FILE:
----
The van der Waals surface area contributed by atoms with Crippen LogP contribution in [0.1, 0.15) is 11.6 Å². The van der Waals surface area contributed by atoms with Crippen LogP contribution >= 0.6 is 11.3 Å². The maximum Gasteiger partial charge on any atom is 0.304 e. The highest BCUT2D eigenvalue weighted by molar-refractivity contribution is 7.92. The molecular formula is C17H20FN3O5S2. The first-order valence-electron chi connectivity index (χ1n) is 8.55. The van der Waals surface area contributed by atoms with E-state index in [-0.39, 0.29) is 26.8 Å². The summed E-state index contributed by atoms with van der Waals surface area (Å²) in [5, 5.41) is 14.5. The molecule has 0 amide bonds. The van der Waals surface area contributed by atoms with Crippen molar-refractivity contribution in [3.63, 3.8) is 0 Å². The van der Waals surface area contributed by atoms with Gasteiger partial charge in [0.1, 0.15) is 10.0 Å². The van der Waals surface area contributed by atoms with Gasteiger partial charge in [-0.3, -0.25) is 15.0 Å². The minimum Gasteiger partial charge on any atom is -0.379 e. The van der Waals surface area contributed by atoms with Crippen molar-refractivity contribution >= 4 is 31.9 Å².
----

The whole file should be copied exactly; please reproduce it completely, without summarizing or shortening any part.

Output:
The van der Waals surface area contributed by atoms with Crippen LogP contribution in [0.1, 0.15) is 11.6 Å². The van der Waals surface area contributed by atoms with Crippen LogP contribution >= 0.6 is 11.3 Å². The maximum Gasteiger partial charge on any atom is 0.304 e. The highest BCUT2D eigenvalue weighted by molar-refractivity contribution is 7.92. The molecular formula is C17H20FN3O5S2. The first-order valence-electron chi connectivity index (χ1n) is 8.55. The van der Waals surface area contributed by atoms with E-state index in [-0.39, 0.29) is 26.8 Å². The summed E-state index contributed by atoms with van der Waals surface area (Å²) in [5, 5.41) is 14.5. The molecule has 0 amide bonds. The van der Waals surface area contributed by atoms with Crippen molar-refractivity contribution in [3.63, 3.8) is 0 Å². The van der Waals surface area contributed by atoms with Gasteiger partial charge in [0.1, 0.15) is 10.0 Å². The van der Waals surface area contributed by atoms with Gasteiger partial charge in [-0.3, -0.25) is 15.0 Å². The minimum Gasteiger partial charge on any atom is -0.379 e. The van der Waals surface area contributed by atoms with Crippen molar-refractivity contribution >= 4 is 31.9 Å².